Within the optimal periodization plan there needs to be planned regeneration sessions, active rest phases and periods of complete rest. The supplemental regeneration will focus on the following strategies: soft tissue through various self-myofascial techniques and stretching; proper nutrition; mindset and psychological stress management; sleep strategies and napping education. Self-myofascial techniques can be broken into general massage and local massage. General massage focuses on blood flow, lymphatic stimulation and general relaxation through the use of foam rolls, vibration and massage sticks. Local massage works towards the release of tissue adhesions and efforts are focused on specific trigger points using Trigger Point Technology tools, tennis ball + vibration and specific practitioner techniques (ex. Active Release Technique). These strategies will be followed by stretching methods that include joint mobility work, active isolated stretches and proprioceptive neuromuscular facilitation. These methods are followed by hydrotherapy using the cold plunge and/or hot-cold contrast work. To enhance recovery further the use of compression garments can be provided for travel and wear at home.

Nutrition will be addressed day one with the athlete and an empowerment approach is used to give the athlete understanding and control of sustainable strategies. The following guidelines will be addressed in detail with each athlete that goes through the APTS: Meal spacing and timing; portion control based on goals, pre-workout nutrition, during workout nutrition, post workout nutrition, hydration, grocery shopping, and travel strategies.

It is critical to understand that stress is cumulative as explained by GAS, and stress outside of training can positively and/or negatively affect performance. For this reason we must monitor and manage any negative psychological stress outside and within training. Strategies that can be used or recommended include the following: Progressive muscle relaxation, visualization, meditation, music and aroma therapy, and many other relaxation based techniques.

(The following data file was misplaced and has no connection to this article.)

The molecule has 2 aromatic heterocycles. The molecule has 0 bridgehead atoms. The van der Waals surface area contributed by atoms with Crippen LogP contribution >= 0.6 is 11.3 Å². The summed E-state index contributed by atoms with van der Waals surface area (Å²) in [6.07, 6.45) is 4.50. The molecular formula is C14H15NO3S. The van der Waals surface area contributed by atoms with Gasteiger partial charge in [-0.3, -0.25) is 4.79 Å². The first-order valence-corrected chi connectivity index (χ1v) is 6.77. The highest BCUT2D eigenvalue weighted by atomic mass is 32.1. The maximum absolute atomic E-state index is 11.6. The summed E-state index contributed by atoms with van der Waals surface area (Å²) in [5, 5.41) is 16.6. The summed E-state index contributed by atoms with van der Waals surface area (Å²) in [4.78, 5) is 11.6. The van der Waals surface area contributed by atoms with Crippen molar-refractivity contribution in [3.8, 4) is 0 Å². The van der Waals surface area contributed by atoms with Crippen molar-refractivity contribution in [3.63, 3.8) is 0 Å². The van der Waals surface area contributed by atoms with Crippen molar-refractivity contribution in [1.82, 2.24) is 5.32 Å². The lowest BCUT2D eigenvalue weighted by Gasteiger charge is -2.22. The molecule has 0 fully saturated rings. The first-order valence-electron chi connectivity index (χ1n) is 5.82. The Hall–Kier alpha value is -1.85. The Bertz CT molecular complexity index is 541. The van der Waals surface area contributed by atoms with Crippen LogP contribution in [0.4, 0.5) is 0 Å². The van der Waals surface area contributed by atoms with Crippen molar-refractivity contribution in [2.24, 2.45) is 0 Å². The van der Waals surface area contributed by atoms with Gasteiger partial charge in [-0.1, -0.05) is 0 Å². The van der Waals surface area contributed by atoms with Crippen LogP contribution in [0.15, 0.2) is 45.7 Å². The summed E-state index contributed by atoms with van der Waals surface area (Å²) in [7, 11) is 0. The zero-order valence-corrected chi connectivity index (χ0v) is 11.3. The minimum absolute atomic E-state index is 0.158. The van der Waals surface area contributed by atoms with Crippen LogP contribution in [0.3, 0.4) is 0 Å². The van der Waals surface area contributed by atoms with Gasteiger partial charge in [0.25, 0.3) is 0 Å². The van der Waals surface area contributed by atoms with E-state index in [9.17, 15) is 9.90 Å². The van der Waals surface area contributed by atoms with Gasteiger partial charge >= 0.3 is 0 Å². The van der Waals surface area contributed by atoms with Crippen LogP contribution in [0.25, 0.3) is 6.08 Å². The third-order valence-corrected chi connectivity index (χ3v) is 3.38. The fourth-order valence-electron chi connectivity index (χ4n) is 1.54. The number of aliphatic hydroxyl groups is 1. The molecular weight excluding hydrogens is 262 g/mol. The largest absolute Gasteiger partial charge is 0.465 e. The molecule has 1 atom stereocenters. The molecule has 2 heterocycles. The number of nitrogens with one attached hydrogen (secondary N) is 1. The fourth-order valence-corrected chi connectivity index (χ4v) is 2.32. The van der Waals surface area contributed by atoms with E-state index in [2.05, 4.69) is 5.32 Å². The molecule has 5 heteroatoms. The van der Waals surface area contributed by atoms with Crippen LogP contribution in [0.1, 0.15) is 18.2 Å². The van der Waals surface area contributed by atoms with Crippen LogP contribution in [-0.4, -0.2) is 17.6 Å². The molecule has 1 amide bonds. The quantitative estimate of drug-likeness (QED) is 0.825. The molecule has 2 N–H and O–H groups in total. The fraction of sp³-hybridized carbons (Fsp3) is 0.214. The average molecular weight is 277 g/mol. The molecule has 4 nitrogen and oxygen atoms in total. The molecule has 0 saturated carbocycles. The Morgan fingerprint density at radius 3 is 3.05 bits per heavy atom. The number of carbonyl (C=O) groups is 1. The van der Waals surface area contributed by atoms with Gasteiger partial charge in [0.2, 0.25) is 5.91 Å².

Sleep is essential for mind body reconstruction and supplemental “Power Naps” are very important for optimal recovery. Going to bed before 10pm and getting 8-10hrs of sleep is not always a reality for the athletes/clients we work with. For this reason naps can be used to supplement, but not replace night time sleep. During a 20min nap the body will drop into brain frequencies that support memory, motor learning, mental recovery and general relaxation. The best time will typically be between 1-3pm, but an earlier nap prior to an afternoon training session is perfectly acceptable. It should be noted that progressive alarms that slowly bring the athlete/client to an awakened state can be recommended, and naps should be limited to 20min so not to fall into slow wave sleep which is extremely difficult to wake-up from and train.

There are many other strategies, but these are sustainable suggestions that can put an athlete in the best possible position to perform every time they step into the weight room or onto the field. In the end the best methods are those that the athlete believes in and feel empowered to complete on their own.

Athletes' Performance Training System: Regeneration

The following is an example of a perfect day scenario for optimal recovery:

8am: Breakfast + Hydration
9:45am: Pre-Workout Nutrition + Hydration
9:55am: Training Monitor
10am-11:00am: Training + Hydration (Electrolytes)
11:00-12pm: Soft-Tissue Work, Active Stretch, Post-Workout Nutrition + Hydration and Hydrotherapy
1pm: Lunch + Hydration
2pm-2:20pm: Nap
2:45pm: Pre-Workout Nutrition + Hydration
3pm-4pm: Training + Hydration (Electrolytes)
4pm-5pm: Soft-Tissue Work, Active Stretch, Post-Workout Nutrition + Hydration and Hydrotherapy
6pm: Dinner + Hydration
8pm: Snack
10pm: Bed

Chiu, L., and J. Barnes. The Fitness-Fatigue Model Revisted: Implications for Planning Short- and Long-Term Training. J Strength Cond. 25:42-51, 2003.

Haff, G. Roundtable Discussion: Periodization of Training- Part 1. J Strength Cond. 26:50-69, 2004.

Wilson, J., and G. Wilson. A Practical Approach to the Tape. J Strength Cond. 30:10-17, 2008.

Nick Winkelman CSCS, *D; NSCA-CPT, *D
Education Manger/ Performance Specialist
Athletes' Performance (Tempe, AZ)

Energy System Development

Energy System Development: Developing Movement Capacity